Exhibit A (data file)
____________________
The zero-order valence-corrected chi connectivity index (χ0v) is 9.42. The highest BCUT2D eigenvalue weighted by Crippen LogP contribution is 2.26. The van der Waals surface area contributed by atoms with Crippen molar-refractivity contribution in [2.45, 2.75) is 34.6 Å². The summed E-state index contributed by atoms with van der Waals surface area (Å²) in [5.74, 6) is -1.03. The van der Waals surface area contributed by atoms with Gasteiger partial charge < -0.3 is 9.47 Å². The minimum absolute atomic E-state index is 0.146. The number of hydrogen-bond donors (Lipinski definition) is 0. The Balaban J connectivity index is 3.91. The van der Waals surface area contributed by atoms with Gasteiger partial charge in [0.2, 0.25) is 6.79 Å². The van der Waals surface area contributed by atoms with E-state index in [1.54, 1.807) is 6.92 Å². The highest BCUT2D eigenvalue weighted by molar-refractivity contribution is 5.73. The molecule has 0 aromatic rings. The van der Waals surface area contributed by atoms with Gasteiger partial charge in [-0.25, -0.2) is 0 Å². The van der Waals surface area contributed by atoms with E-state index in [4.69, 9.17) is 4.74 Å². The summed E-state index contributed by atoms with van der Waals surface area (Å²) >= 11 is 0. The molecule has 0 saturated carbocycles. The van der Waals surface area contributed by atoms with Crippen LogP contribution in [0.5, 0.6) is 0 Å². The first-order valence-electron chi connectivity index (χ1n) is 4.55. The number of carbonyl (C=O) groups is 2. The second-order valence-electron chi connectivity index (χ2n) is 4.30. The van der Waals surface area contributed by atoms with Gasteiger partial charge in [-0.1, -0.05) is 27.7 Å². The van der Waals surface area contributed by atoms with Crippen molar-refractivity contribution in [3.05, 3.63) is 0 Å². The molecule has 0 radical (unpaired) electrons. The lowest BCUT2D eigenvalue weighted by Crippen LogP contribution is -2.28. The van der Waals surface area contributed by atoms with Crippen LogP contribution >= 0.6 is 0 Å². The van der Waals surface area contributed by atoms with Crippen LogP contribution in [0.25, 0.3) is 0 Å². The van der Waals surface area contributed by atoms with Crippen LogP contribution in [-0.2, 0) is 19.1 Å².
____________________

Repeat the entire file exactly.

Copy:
The zero-order valence-corrected chi connectivity index (χ0v) is 9.42. The highest BCUT2D eigenvalue weighted by Crippen LogP contribution is 2.26. The van der Waals surface area contributed by atoms with Crippen molar-refractivity contribution in [2.45, 2.75) is 34.6 Å². The summed E-state index contributed by atoms with van der Waals surface area (Å²) in [5.74, 6) is -1.03. The van der Waals surface area contributed by atoms with Gasteiger partial charge < -0.3 is 9.47 Å². The minimum absolute atomic E-state index is 0.146. The number of hydrogen-bond donors (Lipinski definition) is 0. The Balaban J connectivity index is 3.91. The van der Waals surface area contributed by atoms with Gasteiger partial charge in [0.2, 0.25) is 6.79 Å². The van der Waals surface area contributed by atoms with E-state index in [1.54, 1.807) is 6.92 Å². The highest BCUT2D eigenvalue weighted by molar-refractivity contribution is 5.73. The molecule has 0 aromatic rings. The van der Waals surface area contributed by atoms with Gasteiger partial charge in [-0.25, -0.2) is 0 Å². The van der Waals surface area contributed by atoms with E-state index in [4.69, 9.17) is 4.74 Å². The summed E-state index contributed by atoms with van der Waals surface area (Å²) >= 11 is 0. The molecule has 0 saturated carbocycles. The van der Waals surface area contributed by atoms with Crippen LogP contribution in [0.5, 0.6) is 0 Å². The first-order valence-electron chi connectivity index (χ1n) is 4.55. The number of carbonyl (C=O) groups is 2. The second-order valence-electron chi connectivity index (χ2n) is 4.30. The van der Waals surface area contributed by atoms with Gasteiger partial charge in [-0.1, -0.05) is 27.7 Å². The van der Waals surface area contributed by atoms with Crippen molar-refractivity contribution in [3.05, 3.63) is 0 Å². The molecule has 0 radical (unpaired) electrons. The lowest BCUT2D eigenvalue weighted by Crippen LogP contribution is -2.28. The van der Waals surface area contributed by atoms with Crippen LogP contribution >= 0.6 is 0 Å². The van der Waals surface area contributed by atoms with Crippen LogP contribution in [0.25, 0.3) is 0 Å². The van der Waals surface area contributed by atoms with Crippen LogP contribution in [-0.2, 0) is 19.1 Å².